The Coverage Will Be Embarrassingly Bad

You only have to look at what a fucking crappy job NBC does of parlaying to mainstream America the nuance, technique, preparation, and insane difficulty that goes into every one of the world-class achievements that takes place during the Olympics to imagine what a fucking even crappier job they’re going to do explaining what a crimper or a V12 is, or how a 5.14d is also a 9a, or why the knee-bar beta doesn’t automatically result in a 10th of a point deduction (side note: why doesn’t it?), or how none of these people have any aspiration of ever climbing Everest.

Women’s gymnastics—by many measures, the most popular Olympic sport—is consistently diminished by NBC’s coverage to a reality show in which spritely young women in glittery outfits overcome these contrived emotional storylines whipped up by television producers. Then, without any real discussion about what is happening, why it’s difficult, and why it matters, these rendered beauty-pageant queens with muscles take the stage and do a bunch of pretty dancing, flipping, and kicky things to the approval of their staunch white middle-aged male coaches, who take at least 50 percent of the credit.

And this is the most popular event!

Ninety-nine percent of the country doesn’t know the names of any gymnastics maneuvers, or why they’re even difficult. There’s virtually no profound acknowledgment of the fact that these gymnasts are athletically more impressive than any Crossfitter by miles, and that they are doing far more dangerous things than any mixed martial artist, or that they’re only able to survive these maneuvers because their skill levels are so high due to the fact that they’ve been training their entire lives (literally).

As the NBC chief marketing officer for the Olympics, John Miller, revealed, viewers are “less interested in the result and more interested in the journey. It’s sort of like the ultimate reality show and miniseries wrapped into one.”

In other words, the Olympics coverage has nothing to do with conveying the nuanced story of what makes a sport unique and difficult, or celebrating what makes these athletes fantastic and incredible. Instead, it’s all about producing a reality TV show.

If climbers believe that the Olympics are going to best showcase what makes our sport so incredible, prepare to be disappointed.

No One Will Get Rich or Famous from the Olympics

Upon hearing the news of the Olympics’ inclusion of these new sports, badass pro skier Cody Townsend tweeted, “Congrats surfing, skating and climbing, you’re in the Olympics! [sidenote: nothing good will happen to your sport because of it.]”

Curious, I reached out to Townsend to explain what he meant by that. He told me that the root of his warning stems from the fallout he witnessed in the ski industry when ski slopestyle and halfpipe events were integrated into the Winter Olympics platform in Sochi in 2014.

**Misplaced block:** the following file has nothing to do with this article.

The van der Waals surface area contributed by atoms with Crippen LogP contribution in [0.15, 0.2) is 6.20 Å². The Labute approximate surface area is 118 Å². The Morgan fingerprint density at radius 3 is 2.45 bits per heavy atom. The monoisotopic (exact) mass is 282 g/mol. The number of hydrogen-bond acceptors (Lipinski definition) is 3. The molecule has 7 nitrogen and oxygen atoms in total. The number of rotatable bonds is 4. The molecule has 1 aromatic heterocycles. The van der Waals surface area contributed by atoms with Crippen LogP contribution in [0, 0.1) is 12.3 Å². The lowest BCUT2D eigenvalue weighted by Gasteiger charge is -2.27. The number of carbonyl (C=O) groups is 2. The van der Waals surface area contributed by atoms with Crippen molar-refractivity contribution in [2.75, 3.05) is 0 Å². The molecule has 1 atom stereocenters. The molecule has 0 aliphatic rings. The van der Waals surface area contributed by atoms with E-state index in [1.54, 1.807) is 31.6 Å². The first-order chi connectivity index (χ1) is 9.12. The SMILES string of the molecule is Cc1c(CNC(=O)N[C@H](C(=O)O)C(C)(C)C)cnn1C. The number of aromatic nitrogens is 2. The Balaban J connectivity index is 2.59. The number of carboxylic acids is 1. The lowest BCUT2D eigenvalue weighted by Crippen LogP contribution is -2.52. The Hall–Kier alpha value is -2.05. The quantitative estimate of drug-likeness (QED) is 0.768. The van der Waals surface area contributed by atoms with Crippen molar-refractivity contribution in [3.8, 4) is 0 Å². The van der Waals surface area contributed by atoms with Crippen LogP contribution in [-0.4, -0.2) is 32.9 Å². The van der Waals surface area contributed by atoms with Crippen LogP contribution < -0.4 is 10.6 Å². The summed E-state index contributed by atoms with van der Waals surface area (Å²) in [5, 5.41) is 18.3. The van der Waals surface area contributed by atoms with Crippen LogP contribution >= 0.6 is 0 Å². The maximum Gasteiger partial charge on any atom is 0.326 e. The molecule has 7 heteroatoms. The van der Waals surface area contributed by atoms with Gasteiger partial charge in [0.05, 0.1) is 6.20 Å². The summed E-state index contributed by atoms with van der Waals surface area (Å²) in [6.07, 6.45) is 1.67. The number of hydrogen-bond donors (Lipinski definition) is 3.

“Naturally, a lot of freeskiing stars and companies within freeskiing were incredibly excited by the potential of the Olympics,” he explained. “The stars dreamed of fame and fortune, the companies of awareness and profit. But for the most part neither came. Despite a lot of warranted caution voiced from within, I witnessed companies divert massive chunks of their marketing budgets towards their Olympic athletes and marketing initiatives. Since 2014, the market research has shown zero attributable bump because of these initiatives. Skier days haven’t spiked up, products aren’t being sold any faster and, hell, a few of those top-tier athletes lost their top-tier sponsors within a couple of years of competing on the world’s biggest stage.”

He went on …

“In fact, Snow Industry Association accounts that nearly 75 percent of market behavior is dictated by weather, which makes it seem like investing in climate-change initiatives will be far more profitable than Olympic initiatives. … I mean, Valley Uprising probably did more for climbing than the Olympics would ever do. Hell, my mom, who’s never climbed a day in her life, watched Valley Uprising and was suddenly enthralled by the entire sport. I don’t think a few nationally uniformed spidermen/women on colored plastic will inspire nearly the drama and attention that a great film can.”

His advice:

“All in all, I’d just say the athletes and companies within climbing should have fun, enjoy the Olympics, enjoy the stage, but do not invest a single extra cent or kilojoule of effort and expect a return from it.”

We’ve Already Landed a Wheaties Box

To springboard off of Townsend, I worry that the climbing industry and climbers themselves will become so transfixed by the gold medal that we will abandon our core values. Based on what’s already happened, and what I foresee continuing to happen over the next four years leading up to Tokyo, I worry that, in our haste to “make the sport grow,” we’ll lose sight of what actually makes climbing great.

We don’t need to reduce our athletes to playing the part of uniformed monkeys swinging around on plastic holds. We don’t need to turn our sport into a reality show or a popularity contest to make it interesting. And we don’t need the validation that climbing is the greatest sport on earth because we already know that.

In other words, we don’t need the Olympics.

Jerry Moffatt once said that he’d trade any one of his comp victories for a first ascent. I hope that, over the next four years, Ashima Shiraishi doesn’t spend too much time training for speed climbing. In fact, I hope she doesn’t spend any time training for speed climbing. I hope she goes out into nature, uses her creativity, vision, skill, and talent to put the world’s first 5.16.

It’s worth noting that Tommy Caldwell has already appeared on a Wheaties Box, and not for winning an Olympic Gold. How did he get there? For establishing one of the hardest, most visionary big-wall first ascents of our lifetime.

Let’s focus on growing the sport this way instead.

The post Climbers Don’t Need the Olympics appeared first on Evening Sends.

Read more http://eveningsends.com/olympic-inglorious/